Tuesday, October 6, 1998 Published at 10:54 GMT 11:54 UK
Blair heralds new 'partnership' with China
Human rights and trade links dominate Mr Blair's agenda
The statement comes as Mr Blair begins a six-day tour of China, which will take him to Beijing, Shanghai and Hong Kong, and which will be dominated by two issues - trade and human rights.
"Trade is very important between China and Britain but not necessarily more important than human rights," Mr Blair told reporters on a visit to Beijing's Forbidden City.
The two countries are eager to put behind them the years of bitter wrangling over Hong Kong - although the future of the territory is one of the items for discussion.
Speaking after talks with Prime Minister Zhu, Mr Blair said there had been "a frank exchange of views", which had been a "testament to the strength of our relationship."
Arriving in Beijing, Mr Blair and his wife Cherie attended a welcoming ceremony in Tiananmen Square, scene of the 1989 massacre of pro-democracy demonstrators.
A similar ceremony at the start of President Clinton's visit in June sparked condemnation from human rights groups.
Like President Clinton before him, Mr Blair is keen to break new ground in China.
Avoiding any explicit criticism of China's human rights record, he said "persuasion and dialogue achieve more than confrontation and empty rhetoric."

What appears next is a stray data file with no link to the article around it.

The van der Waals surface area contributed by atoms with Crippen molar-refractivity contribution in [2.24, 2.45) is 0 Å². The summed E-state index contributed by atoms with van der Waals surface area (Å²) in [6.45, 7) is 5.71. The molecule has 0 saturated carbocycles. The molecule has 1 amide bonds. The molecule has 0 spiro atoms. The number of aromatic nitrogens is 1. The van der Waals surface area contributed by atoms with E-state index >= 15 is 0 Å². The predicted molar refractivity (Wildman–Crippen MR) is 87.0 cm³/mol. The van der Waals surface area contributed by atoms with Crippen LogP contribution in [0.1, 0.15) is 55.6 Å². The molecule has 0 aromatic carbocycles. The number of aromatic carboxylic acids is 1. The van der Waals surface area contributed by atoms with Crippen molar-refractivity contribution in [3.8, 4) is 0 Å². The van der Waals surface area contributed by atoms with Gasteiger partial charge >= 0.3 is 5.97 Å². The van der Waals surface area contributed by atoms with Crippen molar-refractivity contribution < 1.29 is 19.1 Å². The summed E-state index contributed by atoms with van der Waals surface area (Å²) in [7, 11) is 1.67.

"We will make our position clear as we always do, but the best way to do it is without grandstanding or hectoring," he said.
"You can feel free to talk about anything... Nothing will offend us," said the Chinese premier.
Mr Zhu, who was appointed prime minister in March, has surprised many observers and politicians with his willingness to discuss subjects that were once taboo with the Chinese leadership.
Accompanied by a large business delegation, Mr Blair is hoping to enhance trade relations with China.
In a surprise move, Downing Street announced that former Conservative Deputy Prime Minister Michael Heseltine will head a new Anglo-Chinese trade forum.
Britain is Europe's leading investor in China and Downing Street said he was the "right man for the job".
Human rights pressure
The visit follows China's signing of the UN International Covenant on Civil and Political Rights in New York, and Mr Blair is under pressure from human right organisations to take a tough stance on civil liberties and the occupation of Tibet.
During talks with Mr Zhu he urged China to open unconditional talks with the Tibetan spiritual leader, the Dalai Lama.
The meeting also covered China's handling of the Asian economic crisis, and international co-operation on crime and terrorism, including cracking down on gangsters who run immigration rackets - to Britain, among other places.